Well, no. This is an entirely different film, with what might be one of the goriest openings in a long time - we're barely into the film when dozens of people (mostly schoolchildren) are slaughtered by being sliced in half by the wind. The rest of their bodies are those things in the road back there a ways.
That's okay, you can back up and read that again. It's incomprehensible, and the actress playing the only surviving girl would agree with you. She runs, and more people are sliced in half messily. Yes, it's that kind of film. The thing is, this film has aspirations way beyond the normal cheap splatter-fare with a complimentary soundtrack, some nifty editing, and a number of camera movements that are simply sublime, not to mention a recurrent theme involving feathers. When feathers fall, something heavy is going down. It's all way more than that which is usual for this genre.
I'm not going to say anything about the ending, suffice to say that while the explanation is rather lacking (in my opinion), the ending seems oddly satisfying, like anything else would just have been wrong.
At time of writing, this film is on YouTube. ☺ It is short at 1h25, but worth a look.
Spring season 2016 animé
I've been cutting back on my animé watching - lack of time. So...
This animé opened with this:
Something to do with a schoolgirl and her mother who works in a UN research facility. Things appear from space. Big robots march out. Humanity has its own big robots. The first episode ends with this ridiculous looking contraption:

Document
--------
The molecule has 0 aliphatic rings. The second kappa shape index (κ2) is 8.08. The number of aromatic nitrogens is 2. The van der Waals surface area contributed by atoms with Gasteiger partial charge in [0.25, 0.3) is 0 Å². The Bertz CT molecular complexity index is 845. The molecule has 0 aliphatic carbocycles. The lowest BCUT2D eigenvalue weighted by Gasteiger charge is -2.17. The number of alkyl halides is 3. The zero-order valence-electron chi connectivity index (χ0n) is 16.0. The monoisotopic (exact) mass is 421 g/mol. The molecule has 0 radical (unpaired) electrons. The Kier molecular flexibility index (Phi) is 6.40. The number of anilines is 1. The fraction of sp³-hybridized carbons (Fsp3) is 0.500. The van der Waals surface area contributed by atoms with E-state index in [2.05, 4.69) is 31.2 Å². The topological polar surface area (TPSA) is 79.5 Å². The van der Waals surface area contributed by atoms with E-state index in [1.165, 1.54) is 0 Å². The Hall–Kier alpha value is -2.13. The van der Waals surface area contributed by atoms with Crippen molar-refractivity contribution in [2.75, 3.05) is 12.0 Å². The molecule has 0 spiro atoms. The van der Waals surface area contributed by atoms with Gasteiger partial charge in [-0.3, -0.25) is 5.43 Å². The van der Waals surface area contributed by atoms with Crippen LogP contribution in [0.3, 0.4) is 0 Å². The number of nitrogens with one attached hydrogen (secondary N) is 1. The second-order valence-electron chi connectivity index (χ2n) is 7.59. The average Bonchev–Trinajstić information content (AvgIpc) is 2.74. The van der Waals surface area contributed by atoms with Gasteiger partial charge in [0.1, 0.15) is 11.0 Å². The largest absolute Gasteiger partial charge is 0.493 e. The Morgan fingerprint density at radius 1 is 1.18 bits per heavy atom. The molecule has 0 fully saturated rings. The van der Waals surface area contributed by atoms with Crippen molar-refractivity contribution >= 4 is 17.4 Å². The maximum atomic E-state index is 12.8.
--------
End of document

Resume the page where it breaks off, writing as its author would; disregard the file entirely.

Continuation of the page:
That monstrous robot is probably intended to give a hard-on to boys and men too young or stupid to know anything about mechanics and how utterly dumb that design would be in practicality (alien or otherwise). As if that's not bad enough, huge humanoid shaped robots fight with massive swords. Utterly purile.
Dropped. With prejudice.
She's a Miko, or shrine maiden. Seemingly unwillingly. She wants to go to school in the city instead of her dead-end nowhere town. Her guardian...is a talking bear. Okay, I get that the Shinto spirit world is weird, so I could put up with that. What was less appealing...
Local legend was that the bears and the sacrificial virgin copulated. So one of the boys (pictured) is imagining the bear and the Miko (who is like twelve or something?) making out. The gag was made and then we got the imagination spot. This crossed the line.